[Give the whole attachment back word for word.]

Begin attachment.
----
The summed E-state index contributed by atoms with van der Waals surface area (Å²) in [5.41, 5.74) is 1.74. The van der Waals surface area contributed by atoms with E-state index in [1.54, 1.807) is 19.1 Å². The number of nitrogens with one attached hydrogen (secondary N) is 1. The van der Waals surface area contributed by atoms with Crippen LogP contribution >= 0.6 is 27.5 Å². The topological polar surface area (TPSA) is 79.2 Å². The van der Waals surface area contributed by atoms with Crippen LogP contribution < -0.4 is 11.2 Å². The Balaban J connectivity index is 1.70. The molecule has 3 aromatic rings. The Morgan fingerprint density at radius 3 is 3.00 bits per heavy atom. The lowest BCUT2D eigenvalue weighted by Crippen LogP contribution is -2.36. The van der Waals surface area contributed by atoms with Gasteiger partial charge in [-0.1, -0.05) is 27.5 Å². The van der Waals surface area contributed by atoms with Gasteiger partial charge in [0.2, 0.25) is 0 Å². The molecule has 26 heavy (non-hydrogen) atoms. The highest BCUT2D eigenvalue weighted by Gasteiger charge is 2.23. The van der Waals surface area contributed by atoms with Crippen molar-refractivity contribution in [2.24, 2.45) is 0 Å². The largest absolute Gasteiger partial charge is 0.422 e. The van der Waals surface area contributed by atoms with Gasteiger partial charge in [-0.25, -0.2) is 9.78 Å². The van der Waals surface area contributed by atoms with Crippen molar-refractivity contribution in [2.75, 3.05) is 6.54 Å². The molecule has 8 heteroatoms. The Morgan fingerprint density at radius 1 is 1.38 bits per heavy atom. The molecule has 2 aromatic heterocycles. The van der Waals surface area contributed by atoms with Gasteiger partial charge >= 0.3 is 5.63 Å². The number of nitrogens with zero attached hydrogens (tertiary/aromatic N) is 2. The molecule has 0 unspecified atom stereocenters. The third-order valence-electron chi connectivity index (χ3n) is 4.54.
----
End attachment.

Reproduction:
The summed E-state index contributed by atoms with van der Waals surface area (Å²) in [5.41, 5.74) is 1.74. The van der Waals surface area contributed by atoms with E-state index in [1.54, 1.807) is 19.1 Å². The number of nitrogens with one attached hydrogen (secondary N) is 1. The van der Waals surface area contributed by atoms with Crippen LogP contribution >= 0.6 is 27.5 Å². The topological polar surface area (TPSA) is 79.2 Å². The van der Waals surface area contributed by atoms with Crippen LogP contribution < -0.4 is 11.2 Å². The Balaban J connectivity index is 1.70. The molecule has 3 aromatic rings. The Morgan fingerprint density at radius 3 is 3.00 bits per heavy atom. The lowest BCUT2D eigenvalue weighted by Crippen LogP contribution is -2.36. The van der Waals surface area contributed by atoms with Gasteiger partial charge in [-0.1, -0.05) is 27.5 Å². The van der Waals surface area contributed by atoms with Gasteiger partial charge in [0.2, 0.25) is 0 Å². The molecule has 26 heavy (non-hydrogen) atoms. The highest BCUT2D eigenvalue weighted by Gasteiger charge is 2.23. The van der Waals surface area contributed by atoms with Crippen molar-refractivity contribution in [2.24, 2.45) is 0 Å². The largest absolute Gasteiger partial charge is 0.422 e. The van der Waals surface area contributed by atoms with Gasteiger partial charge in [-0.25, -0.2) is 9.78 Å². The van der Waals surface area contributed by atoms with Crippen molar-refractivity contribution in [2.75, 3.05) is 6.54 Å². The molecule has 8 heteroatoms. The Morgan fingerprint density at radius 1 is 1.38 bits per heavy atom. The molecule has 2 aromatic heterocycles. The van der Waals surface area contributed by atoms with Gasteiger partial charge >= 0.3 is 5.63 Å². The number of nitrogens with zero attached hydrogens (tertiary/aromatic N) is 2. The molecule has 0 unspecified atom stereocenters. The third-order valence-electron chi connectivity index (χ3n) is 4.54.